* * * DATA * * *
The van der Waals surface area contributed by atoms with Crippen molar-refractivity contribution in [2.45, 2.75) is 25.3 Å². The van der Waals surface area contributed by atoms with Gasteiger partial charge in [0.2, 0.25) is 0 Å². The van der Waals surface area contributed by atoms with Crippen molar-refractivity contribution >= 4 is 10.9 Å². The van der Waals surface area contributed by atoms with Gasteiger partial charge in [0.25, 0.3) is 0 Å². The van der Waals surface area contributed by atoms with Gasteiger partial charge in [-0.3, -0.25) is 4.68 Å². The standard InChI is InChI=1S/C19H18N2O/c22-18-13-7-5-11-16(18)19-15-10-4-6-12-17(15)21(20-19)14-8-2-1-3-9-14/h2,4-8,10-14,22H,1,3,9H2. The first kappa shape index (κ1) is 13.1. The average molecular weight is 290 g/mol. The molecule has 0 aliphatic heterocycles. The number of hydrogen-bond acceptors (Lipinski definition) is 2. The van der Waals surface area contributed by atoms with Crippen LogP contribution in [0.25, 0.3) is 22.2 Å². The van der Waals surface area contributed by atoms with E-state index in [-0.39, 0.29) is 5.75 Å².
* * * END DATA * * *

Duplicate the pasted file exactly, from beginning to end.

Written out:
The van der Waals surface area contributed by atoms with Crippen molar-refractivity contribution in [2.45, 2.75) is 25.3 Å². The van der Waals surface area contributed by atoms with Gasteiger partial charge in [0.2, 0.25) is 0 Å². The van der Waals surface area contributed by atoms with Crippen molar-refractivity contribution >= 4 is 10.9 Å². The van der Waals surface area contributed by atoms with Gasteiger partial charge in [0.25, 0.3) is 0 Å². The van der Waals surface area contributed by atoms with Gasteiger partial charge in [-0.3, -0.25) is 4.68 Å². The standard InChI is InChI=1S/C19H18N2O/c22-18-13-7-5-11-16(18)19-15-10-4-6-12-17(15)21(20-19)14-8-2-1-3-9-14/h2,4-8,10-14,22H,1,3,9H2. The first kappa shape index (κ1) is 13.1. The average molecular weight is 290 g/mol. The molecule has 0 aliphatic heterocycles. The number of hydrogen-bond acceptors (Lipinski definition) is 2. The van der Waals surface area contributed by atoms with Crippen LogP contribution in [0.25, 0.3) is 22.2 Å². The van der Waals surface area contributed by atoms with E-state index in [-0.39, 0.29) is 5.75 Å².